From natural methane sinks to the immobilisation of harmful heavy metals in rubber - a round-up of the latest research from SCI's journals
Taro in the limelight
The tuber crop taro is a staple food in Africa and parts of Asia. It is an important source of carbohydrate and valuable functional food, containing polysaccharide, vitamins, minerals and other substances. Taro polysaccharides, as a significant active ingredient in taro, have antioxidant, lipid-lowering, and immunomodulatory effects. Today, people are increasingly interested in food containing natural ingredients, making taro polysaccharides an attractive feedstock in the food, pharmaceutical, medical, and other fields.
This study reviews the extraction and purification, structural characterisation, functional activity, and application of taro polysaccharides.
Preparation, structural characteristics, and application of taro polysaccharides in food doi.org/10.1002/jsfa.12058
Keeping the clams clean
From Roman oyster farms to 11th Century American clam gardens, bivalve aquaculture is centuries old. Pests of bivalve aquaculture are a challenging problem that can reduce productivity, profitability and sustainability. A range of pest management approaches have been developed but a general absence of guiding frameworks has limited the scale and permanency of their implementation.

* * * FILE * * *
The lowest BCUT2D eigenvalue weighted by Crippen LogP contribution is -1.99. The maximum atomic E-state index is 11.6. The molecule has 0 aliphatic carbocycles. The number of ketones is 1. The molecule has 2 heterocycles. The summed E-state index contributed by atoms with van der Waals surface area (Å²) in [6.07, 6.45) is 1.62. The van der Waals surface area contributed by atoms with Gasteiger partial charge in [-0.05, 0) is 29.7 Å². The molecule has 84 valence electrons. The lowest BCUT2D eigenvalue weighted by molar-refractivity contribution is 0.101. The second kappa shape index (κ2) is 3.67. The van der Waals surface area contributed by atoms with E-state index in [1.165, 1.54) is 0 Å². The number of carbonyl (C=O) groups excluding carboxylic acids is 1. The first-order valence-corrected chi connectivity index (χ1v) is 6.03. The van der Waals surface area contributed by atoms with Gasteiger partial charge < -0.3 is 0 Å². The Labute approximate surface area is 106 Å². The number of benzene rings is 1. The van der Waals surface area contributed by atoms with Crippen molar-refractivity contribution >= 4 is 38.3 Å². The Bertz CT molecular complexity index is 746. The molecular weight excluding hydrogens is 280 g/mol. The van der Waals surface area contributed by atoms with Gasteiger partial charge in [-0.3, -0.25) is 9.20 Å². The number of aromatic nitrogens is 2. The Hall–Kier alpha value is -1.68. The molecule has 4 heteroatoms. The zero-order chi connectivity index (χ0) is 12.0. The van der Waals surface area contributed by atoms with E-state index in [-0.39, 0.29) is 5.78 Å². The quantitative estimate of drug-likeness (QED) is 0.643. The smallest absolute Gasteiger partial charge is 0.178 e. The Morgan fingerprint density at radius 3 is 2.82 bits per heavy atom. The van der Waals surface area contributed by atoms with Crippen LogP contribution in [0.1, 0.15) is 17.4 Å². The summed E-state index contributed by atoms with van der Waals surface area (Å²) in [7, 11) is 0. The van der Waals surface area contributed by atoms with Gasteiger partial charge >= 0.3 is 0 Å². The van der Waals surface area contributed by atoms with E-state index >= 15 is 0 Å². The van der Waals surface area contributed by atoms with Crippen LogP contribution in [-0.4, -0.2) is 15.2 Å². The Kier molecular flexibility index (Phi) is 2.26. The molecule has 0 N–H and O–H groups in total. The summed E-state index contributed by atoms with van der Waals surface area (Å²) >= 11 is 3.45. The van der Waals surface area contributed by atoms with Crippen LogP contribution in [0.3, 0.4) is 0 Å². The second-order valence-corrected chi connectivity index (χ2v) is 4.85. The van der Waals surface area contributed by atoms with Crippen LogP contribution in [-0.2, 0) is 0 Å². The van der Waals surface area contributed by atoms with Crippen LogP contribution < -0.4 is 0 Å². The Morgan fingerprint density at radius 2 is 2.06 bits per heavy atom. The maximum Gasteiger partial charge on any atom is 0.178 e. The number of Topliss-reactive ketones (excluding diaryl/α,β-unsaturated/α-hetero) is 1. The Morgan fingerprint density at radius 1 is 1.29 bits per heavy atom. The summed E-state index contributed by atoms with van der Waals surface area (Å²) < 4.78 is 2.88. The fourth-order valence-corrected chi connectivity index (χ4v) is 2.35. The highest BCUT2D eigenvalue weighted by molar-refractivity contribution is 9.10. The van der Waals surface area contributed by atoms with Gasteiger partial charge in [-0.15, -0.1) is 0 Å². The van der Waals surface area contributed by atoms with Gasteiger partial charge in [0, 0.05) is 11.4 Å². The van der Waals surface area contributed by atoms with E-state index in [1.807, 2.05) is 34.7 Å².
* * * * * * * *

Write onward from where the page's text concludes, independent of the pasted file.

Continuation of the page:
This review article looks at existing research and tools for pest management in bivalve aquaculture with a view to developing and implementing an integrated pest management (IPM) framework. Priorities for addressing data gaps and barriers to implementation include establishing meaningful pest-crop bioeconomic relationships for various bivalve farming systems and improving the efficacy and operational scale of treatment approaches.
Toward integrated pest management in bivalve aquaculture doi.org/10.1002/ps.7057
Rubber to the rescue
In recent years, there has been an increasing ecological and global public health concern associated with environmental contamination by heavy metals. Biosorption is a promising, cost-effective clean-up technology for treating wastewater laden with heavy metals. However, the commercial application of biosorption technologies has been limited because a large amount of toxic waste is left behind in this process.
Researchers at the University of Novi Sad, Serbia, have proposed and developed a possible solution: incineration of used adsorbent, followed by the use of the obtained ash as a filler in rubber production, immobilising the harmful substance from the environment. Analysis of the resultant rubber’s various properties reveals this novel approach is acceptable from an environmental safety perspective.
Use of exhausted biosorbent ash as ecofriendly filler in natural rubber doi.org/10.1002/pi.6423
Microbial astaxanthin, which is a high-value antioxidative pigment, is widely used in aquaculture for pigmentation, immunity enhancement and disease resistance. This novel model is regarded as an emerging way to alleviate environmental pollution and ecological problems that arise from the overuse of antibiotics or medicines in fish rearing. Therefore, cultivation of astaxanthin-rich microorganisms for aquaculture merits the attention of researchers and technicians.